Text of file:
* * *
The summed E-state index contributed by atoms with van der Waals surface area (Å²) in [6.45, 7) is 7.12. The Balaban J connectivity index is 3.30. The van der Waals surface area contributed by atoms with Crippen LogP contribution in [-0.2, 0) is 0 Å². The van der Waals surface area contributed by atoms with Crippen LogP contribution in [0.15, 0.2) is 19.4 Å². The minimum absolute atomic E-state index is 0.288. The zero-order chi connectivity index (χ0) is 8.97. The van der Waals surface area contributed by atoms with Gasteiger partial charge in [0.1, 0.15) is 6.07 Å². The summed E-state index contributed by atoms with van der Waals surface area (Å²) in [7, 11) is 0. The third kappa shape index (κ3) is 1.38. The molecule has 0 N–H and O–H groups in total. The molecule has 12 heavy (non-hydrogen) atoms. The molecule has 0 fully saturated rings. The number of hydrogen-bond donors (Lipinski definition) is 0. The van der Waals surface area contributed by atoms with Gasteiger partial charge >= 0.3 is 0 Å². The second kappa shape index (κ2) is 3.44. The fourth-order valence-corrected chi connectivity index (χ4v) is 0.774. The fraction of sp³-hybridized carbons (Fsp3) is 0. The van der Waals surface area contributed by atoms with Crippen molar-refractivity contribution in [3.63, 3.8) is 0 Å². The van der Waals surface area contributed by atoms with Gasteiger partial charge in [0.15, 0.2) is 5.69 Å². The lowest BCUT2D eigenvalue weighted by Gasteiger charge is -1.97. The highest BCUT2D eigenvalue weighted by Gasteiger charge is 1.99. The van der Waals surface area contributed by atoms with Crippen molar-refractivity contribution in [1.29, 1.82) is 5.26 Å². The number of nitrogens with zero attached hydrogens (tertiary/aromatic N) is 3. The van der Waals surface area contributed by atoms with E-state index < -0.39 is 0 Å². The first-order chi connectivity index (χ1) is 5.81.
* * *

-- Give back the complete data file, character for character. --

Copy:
The summed E-state index contributed by atoms with van der Waals surface area (Å²) in [6.45, 7) is 7.12. The Balaban J connectivity index is 3.30. The van der Waals surface area contributed by atoms with Crippen LogP contribution in [-0.2, 0) is 0 Å². The van der Waals surface area contributed by atoms with Crippen LogP contribution in [0.15, 0.2) is 19.4 Å². The minimum absolute atomic E-state index is 0.288. The zero-order chi connectivity index (χ0) is 8.97. The van der Waals surface area contributed by atoms with Gasteiger partial charge in [0.1, 0.15) is 6.07 Å². The summed E-state index contributed by atoms with van der Waals surface area (Å²) in [7, 11) is 0. The third kappa shape index (κ3) is 1.38. The molecule has 0 N–H and O–H groups in total. The molecule has 12 heavy (non-hydrogen) atoms. The molecule has 0 fully saturated rings. The number of hydrogen-bond donors (Lipinski definition) is 0. The van der Waals surface area contributed by atoms with Gasteiger partial charge >= 0.3 is 0 Å². The second kappa shape index (κ2) is 3.44. The fourth-order valence-corrected chi connectivity index (χ4v) is 0.774. The fraction of sp³-hybridized carbons (Fsp3) is 0. The van der Waals surface area contributed by atoms with Crippen molar-refractivity contribution in [3.63, 3.8) is 0 Å². The van der Waals surface area contributed by atoms with Gasteiger partial charge in [0.15, 0.2) is 5.69 Å². The lowest BCUT2D eigenvalue weighted by Gasteiger charge is -1.97. The highest BCUT2D eigenvalue weighted by Gasteiger charge is 1.99. The van der Waals surface area contributed by atoms with Crippen molar-refractivity contribution in [1.29, 1.82) is 5.26 Å². The number of nitrogens with zero attached hydrogens (tertiary/aromatic N) is 3. The van der Waals surface area contributed by atoms with E-state index < -0.39 is 0 Å². The first-order chi connectivity index (χ1) is 5.81.